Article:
Teranet – National Bank House Price Index™

The historical data of the Teranet – National Bank House Price Index™ is available at
Metropolitan areaIndex level
% change m/m% change y/y
Calgary170.120.5 %5.9 %
Edmonton173.780.8 %3.5 %
Halifax143.01-0.6 %1.5 %
Hamilton145.581.8 %6.7 %
Montreal151.830.0 %1.1 %
Ottawa143.200.3 %0.9 %
Quebec179.700.3 %3.8 %
Toronto152.301.3 %3.4 %
Vancouver168.920.3 %-2.0 %
Victoria137.412.6 %-4.0 %
Winnipeg194.47-0.4 %3.2 %
National Composite 6157.070.7 %1.7 %
National Composite 11158.160.7 %1.9 %
The Teranet–National Bank House Price Index™ is estimated by tracking observed or registered home prices over time using data collected from public land registries. All dwellings that have been sold at least twice are considered in the calculation of the index. This is known as the repeat sales method; a complete description of the method is given

The Teranet–National Bank House Price Index™ is an independently developed representation of average home price changes in six metropolitan areas: Ottawa, Toronto, Calgary, Vancouver, Montreal and Halifax. The national composite index is the weighted average of the six metropolitan areas. The weights are based on aggregate value of dwellings as retrieved from the 2006 Statistics Canada Census. According to that census1, the aggregate value of occupied dwellings in the metropolitan areas covered by the indices was $1.168 trillion, or 53% of the Canadian aggregate value of $2.207 trillion.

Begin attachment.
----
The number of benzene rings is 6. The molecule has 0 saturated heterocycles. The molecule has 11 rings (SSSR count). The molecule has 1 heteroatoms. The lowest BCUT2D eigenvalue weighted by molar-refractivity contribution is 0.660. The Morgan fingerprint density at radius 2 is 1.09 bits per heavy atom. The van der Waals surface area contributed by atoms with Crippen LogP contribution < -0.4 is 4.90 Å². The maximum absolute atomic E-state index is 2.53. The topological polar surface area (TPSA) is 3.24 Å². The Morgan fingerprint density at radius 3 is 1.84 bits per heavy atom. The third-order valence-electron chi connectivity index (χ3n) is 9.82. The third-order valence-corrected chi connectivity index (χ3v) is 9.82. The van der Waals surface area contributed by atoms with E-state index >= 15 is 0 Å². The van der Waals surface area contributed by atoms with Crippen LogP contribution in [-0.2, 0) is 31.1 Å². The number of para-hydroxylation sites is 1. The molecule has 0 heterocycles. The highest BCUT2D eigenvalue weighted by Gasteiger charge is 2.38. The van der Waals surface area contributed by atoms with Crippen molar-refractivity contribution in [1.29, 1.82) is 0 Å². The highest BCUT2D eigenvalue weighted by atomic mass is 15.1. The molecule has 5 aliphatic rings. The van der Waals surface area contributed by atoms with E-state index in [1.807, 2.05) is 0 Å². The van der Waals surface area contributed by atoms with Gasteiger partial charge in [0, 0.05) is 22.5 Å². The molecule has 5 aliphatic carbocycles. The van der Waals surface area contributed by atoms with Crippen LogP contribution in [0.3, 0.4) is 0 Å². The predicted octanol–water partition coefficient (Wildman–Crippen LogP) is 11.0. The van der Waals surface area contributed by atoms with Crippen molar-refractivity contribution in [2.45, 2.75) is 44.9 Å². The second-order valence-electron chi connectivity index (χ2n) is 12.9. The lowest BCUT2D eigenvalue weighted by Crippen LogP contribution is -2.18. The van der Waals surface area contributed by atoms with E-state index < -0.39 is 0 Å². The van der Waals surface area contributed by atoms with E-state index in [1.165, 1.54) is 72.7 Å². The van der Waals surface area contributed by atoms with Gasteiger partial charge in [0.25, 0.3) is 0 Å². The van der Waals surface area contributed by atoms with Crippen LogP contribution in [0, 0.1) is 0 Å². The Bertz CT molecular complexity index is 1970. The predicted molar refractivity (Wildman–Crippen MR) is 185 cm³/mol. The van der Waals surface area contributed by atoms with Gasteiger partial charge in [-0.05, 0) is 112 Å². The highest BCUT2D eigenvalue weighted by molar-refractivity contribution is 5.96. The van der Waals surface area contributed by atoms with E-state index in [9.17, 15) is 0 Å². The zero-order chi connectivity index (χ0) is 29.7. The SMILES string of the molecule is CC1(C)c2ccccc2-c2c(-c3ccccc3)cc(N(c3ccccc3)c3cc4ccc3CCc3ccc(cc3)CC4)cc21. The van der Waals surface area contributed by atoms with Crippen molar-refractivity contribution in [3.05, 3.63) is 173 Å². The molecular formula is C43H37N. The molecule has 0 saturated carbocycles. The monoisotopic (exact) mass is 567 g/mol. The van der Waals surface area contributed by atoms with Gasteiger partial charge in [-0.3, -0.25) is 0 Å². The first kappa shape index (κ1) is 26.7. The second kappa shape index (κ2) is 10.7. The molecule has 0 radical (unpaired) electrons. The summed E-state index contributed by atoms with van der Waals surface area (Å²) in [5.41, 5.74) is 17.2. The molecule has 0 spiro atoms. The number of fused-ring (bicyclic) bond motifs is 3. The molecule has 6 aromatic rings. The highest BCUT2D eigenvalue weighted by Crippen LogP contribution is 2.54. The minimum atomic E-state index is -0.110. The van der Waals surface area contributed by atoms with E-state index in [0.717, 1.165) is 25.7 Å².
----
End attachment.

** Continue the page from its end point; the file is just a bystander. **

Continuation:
All indices have a base value of 100 in June 2005. For example, an index value of 130 means that home prices have increased 30% since June 2005.
Marc Pinsonneault
Senior Economist
Economy & Strategy Group
National Bank of Canada
Teranet - National Bank House Price Index™ thanks the author for their special collaboration on this report.
1 Value of Dwelling for the Owner-occupied Non-farm, Non-reserve Private Dwellings of Canada.

Thursday, August 15, 2013

Vancouver CMA Intraprovincial and Interprovincial Migration

Refrains I have heard, as long as I can remember, is families migrating away from expensive cities into other regions due to high housing costs. This would make sense simply from a "diffusion" perspective where areas of growing population will invoke migration to less populated areas. To capture this effect I have plotted intraprovincial (to other parts of the province) and interprovincial (to other provinces) migration by lumped population cohorts: